How National and Labour's plans would affect five Kiwi families
The two main parties - National and Labour - have two different plans to help families. The chief architects of each, Steve Joyce and Grant Robertson, clash in a debate on Stuff tonight at 7pm. To prepare, we've applied each of their plans to five hypothetical families.
Way, way back when the Budget came out, we looked at what five imaginary families from across New Zealand would get out of it.
The families were created before the Budget details were announced so they're not designed to fit any particular plan.
Now, ahead of the Stuff finance debate at 7pm tonight, we've decided to do the same thing for Labour's policies, and compare them to all that National are offering.
We did the calculations but gave the parties a chance to look over the figures before we published them. Some minor adjustments were made.
Let's get started.
The Petrovs - Gain $178.50 a week from Labour and $154 from National
Hamilton solo-mum Selena Petrov heads the poorest of our families. She takes home $35,000 a year from a benefit and has three kids to take care of.
Both parties would give more to her than any other family.
The biggest change comes from an accommodation supplement increase, which National announced in the Budget and Labour will keep as well - that brings in another $100 thanks to the part of Hamilton Selena lives in being upgraded to a new type of area.
The Working For Families changes that National have announced would bring her a total of $54, while the more generous changes Labour have announced would net her an extra $65 a week.
Finally, Labour would also introduce a Winter Energy Payment which would give them $140 a month from May to September - which comes out to $13.50 a week if averaged across the entire year.
The Bennetts - Gain $138 a week from Labour and $103 from National
The Bennetts are a sole-income family living in Dunedin, with mother Joan bringing in $49,000 a year while Fraser looks after the kids.
National's tax threshold rise - aka the tax cuts - means Joan's income between $14,000 and $22,000 would be taxed at 10.5 per cent instead of 17.5 per cent. Another $1000 over $48,000 will be taxed at a different rate too.The result is a $13.17 tax cut every week.
But that's small fry compared to the extra they would get from the accommodation supplement - another $40 a week - and Working for Families changes, which would bring in $50.
Labour would cancel the tax cuts, taking away $12.12 a week. But Labour would keep the accommodation supplement boost of $40 and make the Working for Families cash much more generous - $98 a week instead of $50.
The Seuseus - Gain $73 a week from Labour and $45 from National
Mum and dad Jasmine and Iuta live in Papakura with Jasmine's sister Leilani and their three kids.
Iuta works as a teacher earing $64,000, while Leilani works as a casual part-time kitchen hand bringing in $14,000.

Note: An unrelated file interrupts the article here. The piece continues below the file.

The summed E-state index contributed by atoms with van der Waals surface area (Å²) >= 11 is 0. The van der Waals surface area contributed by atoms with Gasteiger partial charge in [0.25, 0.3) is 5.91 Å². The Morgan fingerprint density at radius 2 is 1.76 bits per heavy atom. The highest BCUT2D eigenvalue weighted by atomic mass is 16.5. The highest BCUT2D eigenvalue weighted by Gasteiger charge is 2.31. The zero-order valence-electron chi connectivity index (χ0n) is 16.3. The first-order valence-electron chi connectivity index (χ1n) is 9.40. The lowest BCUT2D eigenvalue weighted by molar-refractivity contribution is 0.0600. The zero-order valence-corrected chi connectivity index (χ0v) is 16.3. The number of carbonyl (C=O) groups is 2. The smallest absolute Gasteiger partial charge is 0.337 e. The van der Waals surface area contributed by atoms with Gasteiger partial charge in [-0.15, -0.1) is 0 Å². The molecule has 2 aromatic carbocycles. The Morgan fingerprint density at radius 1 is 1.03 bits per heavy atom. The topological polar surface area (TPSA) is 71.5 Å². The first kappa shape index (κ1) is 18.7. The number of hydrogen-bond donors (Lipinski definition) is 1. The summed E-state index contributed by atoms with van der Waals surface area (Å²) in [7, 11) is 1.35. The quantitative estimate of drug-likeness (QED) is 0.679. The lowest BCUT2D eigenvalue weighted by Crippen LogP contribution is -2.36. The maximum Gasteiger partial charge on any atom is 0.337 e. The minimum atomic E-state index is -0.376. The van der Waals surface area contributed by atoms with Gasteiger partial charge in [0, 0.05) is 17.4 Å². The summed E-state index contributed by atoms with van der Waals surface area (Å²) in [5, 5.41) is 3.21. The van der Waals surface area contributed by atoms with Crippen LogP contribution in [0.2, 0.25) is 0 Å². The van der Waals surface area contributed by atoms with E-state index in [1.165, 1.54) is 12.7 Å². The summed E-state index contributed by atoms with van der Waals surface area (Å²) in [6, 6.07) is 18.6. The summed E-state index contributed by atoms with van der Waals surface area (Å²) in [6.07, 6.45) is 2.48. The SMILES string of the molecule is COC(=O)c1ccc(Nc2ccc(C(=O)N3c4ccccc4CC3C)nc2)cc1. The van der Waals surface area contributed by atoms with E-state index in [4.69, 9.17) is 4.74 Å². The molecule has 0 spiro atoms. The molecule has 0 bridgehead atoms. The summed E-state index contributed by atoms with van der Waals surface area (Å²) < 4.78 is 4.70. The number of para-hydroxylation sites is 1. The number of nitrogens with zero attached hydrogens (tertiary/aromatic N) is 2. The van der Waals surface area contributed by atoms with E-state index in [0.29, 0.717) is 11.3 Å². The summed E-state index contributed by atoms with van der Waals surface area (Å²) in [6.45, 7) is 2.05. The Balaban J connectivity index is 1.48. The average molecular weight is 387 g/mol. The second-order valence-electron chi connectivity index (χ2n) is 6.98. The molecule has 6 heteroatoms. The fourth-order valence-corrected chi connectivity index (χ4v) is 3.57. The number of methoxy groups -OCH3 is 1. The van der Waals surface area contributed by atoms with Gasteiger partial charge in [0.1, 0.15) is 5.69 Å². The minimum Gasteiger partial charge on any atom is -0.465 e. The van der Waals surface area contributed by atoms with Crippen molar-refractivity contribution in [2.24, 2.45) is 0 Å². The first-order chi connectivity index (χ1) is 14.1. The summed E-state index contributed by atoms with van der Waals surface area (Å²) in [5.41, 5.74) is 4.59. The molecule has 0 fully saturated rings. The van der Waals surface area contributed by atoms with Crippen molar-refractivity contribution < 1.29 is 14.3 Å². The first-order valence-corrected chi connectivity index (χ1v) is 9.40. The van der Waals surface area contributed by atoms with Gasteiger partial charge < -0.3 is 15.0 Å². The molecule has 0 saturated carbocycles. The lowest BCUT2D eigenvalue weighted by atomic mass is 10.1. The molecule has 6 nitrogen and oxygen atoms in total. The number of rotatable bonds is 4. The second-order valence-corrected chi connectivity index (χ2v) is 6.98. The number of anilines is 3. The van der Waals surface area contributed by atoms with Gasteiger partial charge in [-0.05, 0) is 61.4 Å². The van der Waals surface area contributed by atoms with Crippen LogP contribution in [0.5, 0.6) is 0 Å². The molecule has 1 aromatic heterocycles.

The Seuseus make too much to be eligible for the accommodation supplement.
Iuta makes $64,000, so would gain from both of National's threshold raises (tax cuts), netting him $20.40 extra a week.
Leilani only makes $14,000, so her tax rate won't change at all.
Under National, the family would be able to pull in $25 per week extra from Working for Families.
Labour would cancel National's tax cuts taking away $20.40 a week from Iuta. But their Working for Families boost will again more than make up for the difference - paying them $66 instead of $25.
The Chin-Wilsons - Gain $31 a week from National and zilch from Labour
Dads Steve and Craig both work in Nelson, bringing in $115,000 in total. Steve is a lawyer making $90,000, while Craig works as a part time sales assistant and makes $25,000.
The Chin-Wilsons make too much to be eligible for Working for Families or the accommodation supplement, so the only gains they get are from National's tax cuts.
Craig would get an extra $10.77 a week while Steve would get an extra $20.40.
There's one somewhat interesting wrinkle here: Craig could already be claiming the Independent Earners Tax Credit, bringing him in about $10 a week. That would disappear under National (and be replaced by the tax cut) but would stay under Labour.
So if Craig was getting the IETC he would lose $10 and get $10.77 in tax savings - about 70c a week, bringing the family's gain to $21. Statistics suggest about 80 per cent of people eventually obtain the IETC, but they don't do it on week-by-week basis.
The Saxon-Mahutas - Gain $31 a week from National, nothing from Labour
Our wealthiest family are Michael and Abigail, who live in Wellington.
Abigail works as a public servant making $120,000, while Michael is a part-time office assistant making $30,000.
Like the Chin-Wilsons, they make too much for the accommodation supplement or Working for Families - so all they get from either party is National's tax cuts: $20.40 a week for Abigail and $10.88 for Michael.
Also like the Chin-Wilsons, if Michael was already claiming the IETC that tax cut would essentially be wiped out.
Life, of course, isn't all about income.
Michael has a farmer brother who is worried about Labour's plans to bring agriculture into the emissions trading scheme and charge a levy for water.
The Petrovs and Seuseus are saving for their kids' study plans - savings they might not have to make if Labour came to power and gradually established free tertiary education.
And plenty of people live without kids, meaning Working For Families boosts are no use to them, but National's tax cuts could be significant. A pair of dual earners on the average wage with no kids would get $41 a week from National and nothing from Labour.
Tonight, from 7pm, Stuff is hosting a debate between Steven Joyce and Grant Robertson, the two blokes who want to look after the nation's bank account. Watch live via the Stuff homepage or whenever suits you afterwards.